According to a new report, 50 percent of the world's seafood now comes from "aquaculture," the farming of aquatic organisms such as fish, crustaceans, and mollusks. Compiled by the World Fish Center and Conservation International, the report points out that aquaculture is responsible for producing around 73% of all salmon, and over half of the global supply of crabs and lobsters.
China appears to be leading the way for worldwide aquaculture, evident by this chart showing all the countries drawn proportionally to their level of fish production.
The largest exporter of seafood to the US, China was both mentioned and condemned in a 2008 testimony by Don Kraemer, then-deputy director for the FDA's Office of Food Safety and Applied Nutrition, who said that, "[i]n the course of an increased sampling program of imported Chinese aquacultured seafood which ran from October 1, 2006, through May 31, 2007, FDA continued to find residue of unapproved drugs in fish species including catfish, basa, shrimp, dace and eel." Despite these words, the Government Accountability Office revealed that in 2009, only 0.1 percent of all seafood imported from China to the US was tested for drug residue.
U.S. seafood only accounts for 5 percent of all that is consumed domestically. However, on June 13, 2011, Commerce Secretary Gary Locke released the first set of aquaculture policies with the intention of boosting fish production along U.S. shores in a sustainable way while also supporting the economy and innovation within the fishing industry.
Bill Dewey, a shellfish biologist and clam farmer for almost 30 years, believes the focus on domestic aquaculture production can have benefits.
"When done right, aquaculture can improve the environment, provide jobs, and reclaim American dollars that are being spent on imported aquaculture products."
However, not everyone is convinced.
Aside from ethical considerations (most fish have the capacity to experience pain and tend to suffocate to death), Paul Greenberg, author of "Four Fish", writes in his book that today, "every piece of Atlantic salmon you find at your local supermarket or fishmonger, smoked in lox, wrapped around mock crabmeat, or lying flat and orange against crushed ice, is farmed. [...] The amount of wild fish needed to feed farmed salmon, the threat of farmed salmon escaping and crossbreeding with wild salmon stocks, the rise of pollution from the farms themselves -- when it comes to the business of domesticating salmon, we should have chosen something else."
Dr. John Volpe, a marine ecologist at the University of Victoria, assembled a team to study marine fish farming. "Over time," he said, "the industry has made strides in reducing the environmental impact per ton of fish, but this does not give a complete picture. Large scale farming of salmon, for example, even under even the best current practices creates large scale problems." His team found that where production excels, environmental production lags.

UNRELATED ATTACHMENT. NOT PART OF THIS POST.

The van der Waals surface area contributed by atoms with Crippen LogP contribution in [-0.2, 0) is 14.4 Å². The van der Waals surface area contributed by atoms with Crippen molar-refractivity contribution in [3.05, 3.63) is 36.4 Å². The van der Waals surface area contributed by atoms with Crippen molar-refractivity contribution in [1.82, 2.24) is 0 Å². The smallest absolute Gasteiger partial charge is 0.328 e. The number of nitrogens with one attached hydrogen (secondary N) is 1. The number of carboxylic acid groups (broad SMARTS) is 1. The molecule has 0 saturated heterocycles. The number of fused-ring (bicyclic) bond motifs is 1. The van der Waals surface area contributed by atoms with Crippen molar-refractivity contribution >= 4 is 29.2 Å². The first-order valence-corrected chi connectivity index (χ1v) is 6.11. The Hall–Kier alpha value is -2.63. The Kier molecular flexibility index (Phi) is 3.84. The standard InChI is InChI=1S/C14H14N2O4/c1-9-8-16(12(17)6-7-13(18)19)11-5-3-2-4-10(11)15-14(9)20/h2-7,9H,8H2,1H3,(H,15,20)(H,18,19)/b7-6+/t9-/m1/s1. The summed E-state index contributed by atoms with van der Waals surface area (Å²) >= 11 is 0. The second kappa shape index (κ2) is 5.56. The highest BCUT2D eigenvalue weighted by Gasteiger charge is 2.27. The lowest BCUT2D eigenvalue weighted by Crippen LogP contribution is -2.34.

Roz Naylor, Oliver Fringer, and Jeffrey Koseff of the Woods Institute for the Environment at Stanford University, published a report in April 2011 suggesting "waste plumes" consisting of feces and undigested foods can amass near farms and travel significant distances, possibly putting coastlines at risk for contamination.
Beyond the scientific studies, aquaculture has also sparked outcries from residents living nearby to proposed fish farms, or farms already in existence.
In Canada, 75 people rallied against the government's decision to approve a large-scale salmon production facility owned by a company that already operates a farm allegedly responsible for polluting the sea floor with pesticides. Protesters said the smell from the farm forces locals to keep their windows shut tightly. Fisherman Sheldon Dixon, a fisherman, said that sludge "collects on the beaches on Brier Island. "It's killed the dulse (algae) - you can't eat it - it's killed the Irish moss and it's killed the periwinkles."
New Zealand recently announced the end of a 10-year moratorium on aquaculture along the shores of Marlborough Sounds, a popular tourist destination. The New Zealand King Salmon Company has since applied to create more fish farms in the area to double its output to 15,000 tons by 2015.
Peter Beech, founder of the environmental group "Guardians of the Sounds", believes New Zealand is set to follow the environmentally damaging footsteps of Chile (more info) and Scotland (more info) if the fish farms are built.
"As soon as they start to farm intensively, they'll get diseased, you mark my words, just like they have in every other country in the world."
Overall, fish farms appear to be different from factory farms only in the sense that one is in the water and the other is on land. Ethics, effects on human health, and damage to the environment, all seem to remain the same.